Carlo also used to run Shadow Circle (long before he became part of LU), which was arguably the biggest and most powerful guild in Philippine Ragnarok history. I never wanted to fight against them during sieges, which was why we were lucky they were mostly on our side. A few Shadow Circle members saved my arse a couple of times during sieges in Sakray, when I remember being alone in an Emperium room and my Rogue was about to be mammo'd by two hulking Blacksmiths.
Why is this information important to me? I'm actually remembering a leader. And even as early as then, he had the makings of a reputation manager that specializes in social media. It's not that easy to start an online guild and work your way to the top. And it's not easy managing a reputation while following that path. A Massively Multiplayer Roleplaying Game (MMORPG) can be a very disorienting plane of existence, what with all the communication barriers (language and jargons) people from different walks of life have to deal with. Shadow Circle and Waukeen (Carlo Ople's character) had their fair share of fans and detractors. All you need to do is run a search on "Waukeen" and you'll see equal volumes of positive and negative commentaries from various forums.
While viewing this video, I began to have a vague understanding of how he managed to survive the confusing and controversial world of Philippine Ragnarok. (Goodness knows, I was so scared to venture out into Chaos server, which was literally chaotic, that Sakray server became my refuge. Ironically, I was one of the first Ragnarok players, back when Chaos had a population of 400. The only times I actually went into Chaos was when I was required to examine the server as a product dev GM.)
There were other nuggets of wisdom to be found in this interview. Some of them were issues about the Big Bad Blogger, which is still somehow related to reputation management. Of course, I already left a comment on his blog about my views regarding the matter and I also wrote about my two cents on BBB in this blog.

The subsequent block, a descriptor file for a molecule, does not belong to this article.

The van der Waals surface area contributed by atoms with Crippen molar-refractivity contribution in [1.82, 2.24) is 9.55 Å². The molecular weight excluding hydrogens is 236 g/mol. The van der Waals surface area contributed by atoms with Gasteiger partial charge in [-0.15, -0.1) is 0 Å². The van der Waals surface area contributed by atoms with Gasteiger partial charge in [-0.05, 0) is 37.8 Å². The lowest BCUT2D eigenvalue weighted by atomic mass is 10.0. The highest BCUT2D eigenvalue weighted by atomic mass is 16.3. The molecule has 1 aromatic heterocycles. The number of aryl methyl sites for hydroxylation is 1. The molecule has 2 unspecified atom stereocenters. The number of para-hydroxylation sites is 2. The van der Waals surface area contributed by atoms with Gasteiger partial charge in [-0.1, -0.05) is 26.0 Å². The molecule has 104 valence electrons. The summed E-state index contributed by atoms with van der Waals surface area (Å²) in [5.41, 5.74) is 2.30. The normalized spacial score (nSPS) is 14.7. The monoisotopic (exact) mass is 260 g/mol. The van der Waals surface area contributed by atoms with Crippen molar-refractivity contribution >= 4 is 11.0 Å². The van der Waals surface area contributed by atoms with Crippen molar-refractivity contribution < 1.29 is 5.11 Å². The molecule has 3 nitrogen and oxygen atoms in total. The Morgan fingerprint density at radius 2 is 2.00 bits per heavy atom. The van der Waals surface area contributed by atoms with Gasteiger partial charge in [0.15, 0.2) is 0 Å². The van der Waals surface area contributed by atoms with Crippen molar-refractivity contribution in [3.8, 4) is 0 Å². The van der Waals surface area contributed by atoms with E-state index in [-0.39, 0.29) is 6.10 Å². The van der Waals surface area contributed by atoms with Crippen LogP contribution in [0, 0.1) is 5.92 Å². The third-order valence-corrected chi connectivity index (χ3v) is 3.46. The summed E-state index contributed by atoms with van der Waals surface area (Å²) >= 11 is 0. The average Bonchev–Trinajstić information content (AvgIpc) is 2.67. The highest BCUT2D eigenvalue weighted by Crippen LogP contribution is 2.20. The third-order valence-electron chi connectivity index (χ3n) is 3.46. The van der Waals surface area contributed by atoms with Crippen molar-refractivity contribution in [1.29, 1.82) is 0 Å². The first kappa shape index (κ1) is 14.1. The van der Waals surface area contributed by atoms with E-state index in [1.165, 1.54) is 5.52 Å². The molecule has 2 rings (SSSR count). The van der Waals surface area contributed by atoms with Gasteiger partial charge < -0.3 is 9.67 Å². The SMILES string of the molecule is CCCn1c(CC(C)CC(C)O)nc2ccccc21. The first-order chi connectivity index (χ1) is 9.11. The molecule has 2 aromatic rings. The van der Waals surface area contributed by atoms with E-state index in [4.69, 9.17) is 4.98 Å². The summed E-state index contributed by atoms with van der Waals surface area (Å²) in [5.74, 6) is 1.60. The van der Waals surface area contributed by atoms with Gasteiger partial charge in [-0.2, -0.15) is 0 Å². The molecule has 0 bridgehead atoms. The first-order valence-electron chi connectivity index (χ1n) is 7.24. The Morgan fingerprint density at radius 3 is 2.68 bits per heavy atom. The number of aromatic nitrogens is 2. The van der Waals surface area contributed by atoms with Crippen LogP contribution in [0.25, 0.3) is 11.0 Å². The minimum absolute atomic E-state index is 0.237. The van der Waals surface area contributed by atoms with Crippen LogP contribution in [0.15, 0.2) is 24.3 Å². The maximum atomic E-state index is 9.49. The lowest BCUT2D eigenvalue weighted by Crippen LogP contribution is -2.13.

You might notice that the BBB brouhaha is just one of the two major events that jarred me out of my stupor in the last month. The second -- and I again refer to this video while analyzing current events -- is the whole buzz surrounding Angelo Reyes, which I also blogged about.
The reason I returned to watching this video and pulling insights from it is that I suddenly felt bad for Angelo Reyes and his family (regardless of whether he's guilty or not). The man had accomplished a lot when he was alive: a high school valedictorian, among the top ten graduates of the Philippine Military Academy in Baguio, a double Master's degree holder (MBA from the Asian Institute of Management and Master of Public Administration from Harvard), a North Illinois University scholar, began his career as a team leader of the Philippine Army Special Forces Group, earned numerous medals and citations way before he became the Armed Forces of the Philippines Chief of Staff and even after he stepped into various Philippine Secretary positions. Then he died with a scandal attached to his name.
It took very little to discredit all that he had earned in his lifetime. And the dishonor was figuratively hammered further onto his gravestone, thanks to social media.
As I watch and re-watch the video, I feel affirmation for the thoughts I had been harboring. That there are many angles we can use when looking at a situation, event, condition, status etc. but the truth is, people never really know the whole scenario. We also cannot control how people will react. But the ball will always be on our court and our next move with regards to how people react is really up to us. That, I believe, is where personal branding and online reputation management begin.
Too bad Angelo Reyes can't benefit from these anymore, though...
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